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Heat/AC Fan not working

When I turn on the heat or the a/c, I can hear them running, but nothing is coming out of the vents.  Even when I just turn the thermostat to "fan," nothing comes out, which leads me to believe it's the fan...why would it stop working and who is the best person to call?

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You are probably right. You indoor fan is bad.They are very easy to change and anyone with mechanical knowledge can do. I would get a ac mechanic that I know and trust to check it out because there are several reason that could cause the fan not to run. The worst thing would be a bad motor and they cost about $75. A good electrician could check it.

Posted on Nov 02, 2008

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Coleman Evcon Eb15b we replaced thermostat last night so that wasn't it when. Put in auto for heat u can hear a click. See where and feel it heating up tgen u hear. Another. Click and nothing even the heat...


if you turn on heat and no fan comes on, the electric will over heat and trigger high limit switch. the switch either self resets after it cools for a while or needs manual reset. read directions on thermostat for electric heat. energizes fan at same time as heat on calling from stat.

Nov 15, 2014 | Air Conditioners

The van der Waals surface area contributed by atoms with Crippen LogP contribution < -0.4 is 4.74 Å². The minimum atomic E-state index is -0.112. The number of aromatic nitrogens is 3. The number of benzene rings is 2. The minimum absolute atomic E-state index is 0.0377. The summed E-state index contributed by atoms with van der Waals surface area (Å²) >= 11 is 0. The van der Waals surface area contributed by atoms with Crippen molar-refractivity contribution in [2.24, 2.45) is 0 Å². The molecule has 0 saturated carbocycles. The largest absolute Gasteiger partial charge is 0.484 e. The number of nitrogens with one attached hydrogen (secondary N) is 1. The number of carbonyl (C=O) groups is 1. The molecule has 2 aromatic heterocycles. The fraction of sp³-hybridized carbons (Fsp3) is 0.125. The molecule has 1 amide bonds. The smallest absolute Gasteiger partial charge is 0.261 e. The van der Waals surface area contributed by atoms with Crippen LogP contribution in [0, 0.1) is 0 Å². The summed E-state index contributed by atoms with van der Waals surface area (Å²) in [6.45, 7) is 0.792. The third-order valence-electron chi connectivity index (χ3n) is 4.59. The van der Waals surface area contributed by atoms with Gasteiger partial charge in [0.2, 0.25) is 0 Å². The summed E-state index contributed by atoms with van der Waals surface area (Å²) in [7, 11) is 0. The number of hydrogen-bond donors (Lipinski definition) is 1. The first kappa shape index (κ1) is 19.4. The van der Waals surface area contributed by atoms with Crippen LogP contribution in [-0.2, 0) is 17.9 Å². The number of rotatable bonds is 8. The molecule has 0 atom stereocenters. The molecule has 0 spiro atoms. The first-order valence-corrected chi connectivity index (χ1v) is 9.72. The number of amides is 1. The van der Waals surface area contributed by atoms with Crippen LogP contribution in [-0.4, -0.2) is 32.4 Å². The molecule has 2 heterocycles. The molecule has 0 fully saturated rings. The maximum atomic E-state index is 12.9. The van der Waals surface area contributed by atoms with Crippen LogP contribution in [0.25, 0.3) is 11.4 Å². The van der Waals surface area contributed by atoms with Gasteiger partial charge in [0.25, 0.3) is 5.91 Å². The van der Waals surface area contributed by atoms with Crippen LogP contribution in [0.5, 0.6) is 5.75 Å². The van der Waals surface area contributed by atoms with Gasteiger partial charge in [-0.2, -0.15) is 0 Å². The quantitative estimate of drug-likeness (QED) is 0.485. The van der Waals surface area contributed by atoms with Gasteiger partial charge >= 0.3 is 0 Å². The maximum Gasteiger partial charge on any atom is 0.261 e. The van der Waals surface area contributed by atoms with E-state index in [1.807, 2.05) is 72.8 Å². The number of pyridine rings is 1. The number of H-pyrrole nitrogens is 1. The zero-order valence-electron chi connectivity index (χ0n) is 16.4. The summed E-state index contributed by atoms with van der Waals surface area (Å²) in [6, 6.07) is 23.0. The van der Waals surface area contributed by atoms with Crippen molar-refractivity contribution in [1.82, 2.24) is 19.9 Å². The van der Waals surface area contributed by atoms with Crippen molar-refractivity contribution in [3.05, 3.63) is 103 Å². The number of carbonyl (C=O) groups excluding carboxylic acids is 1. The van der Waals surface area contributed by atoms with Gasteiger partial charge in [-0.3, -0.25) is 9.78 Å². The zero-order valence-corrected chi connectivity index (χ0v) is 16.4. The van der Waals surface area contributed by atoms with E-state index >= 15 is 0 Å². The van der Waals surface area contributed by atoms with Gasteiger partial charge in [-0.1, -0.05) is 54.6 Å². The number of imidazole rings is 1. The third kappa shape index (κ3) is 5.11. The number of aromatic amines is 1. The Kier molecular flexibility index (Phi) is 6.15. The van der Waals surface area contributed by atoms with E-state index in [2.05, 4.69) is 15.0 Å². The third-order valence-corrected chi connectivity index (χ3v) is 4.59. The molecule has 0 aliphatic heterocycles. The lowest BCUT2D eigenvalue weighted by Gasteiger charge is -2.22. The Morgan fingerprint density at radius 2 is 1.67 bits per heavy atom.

Tip

Why your unit is freezing up.


To understand why your AC or heat pump is freezing up, it helps to know how your system works.

There are 7 major parts to an AC system, 9 with a heat pump.

1 - Condenser/heat pump (The outdoor unit)
2 - Air Handler (the indoor unit unless the system is a package unit, then all is outside in one system. The air handler is usually found under the home, in an attic, or in a closet.)

In the condenser are the following major parts.

3 - Compressor
4 - Condenser coil
5 - Condenser fan
6 - (HPs only) reversing valve

In the air handler are the following major parts.

7 - Blower motor
8 - Evaporator coil
9 - (HPs only) electric heat strips

Some systems known as "dual fuel systems" use another heat source in place of the heat strips, usually a gas furnace. I will address gas furnaces in another post.

When an air conditioner is operating properly several things are taking place.

1 - The compressor is compressing or "pumping" refrigerant through the system.

2 - through changes in pressure, the refrigerant makes the evaporator coil get very cold, and the condenser coil gets very hot.

3 - The blower motor/fan circulates air across the evaporator coils, as the room temperature air (Also known as "indoor ambient") goes through the cold coil, it exits, cooled approximately 15 to 20 degrees cooler than when it entered. (In a ducted system, the blower is also the fan that circulates the air throughout the home.)

4 - The condenser fan circulates air across the condenser coils. As the outdoor air goes through the condenser coil, it removes heat from the coils that are very hot. This in turn removes heat from the refrigerant so it can run its cycle again, and through pressure changes, cool the evap coil.

5 - With a heat pump, the reversing valve reverses the flow of refrigerant in the condenser and evaporator coils.
In AC mode, the evaporator coils get cold, and the condenser coils get hot. But in heat mode, the evaporator gets very hot, and the condenser very cold.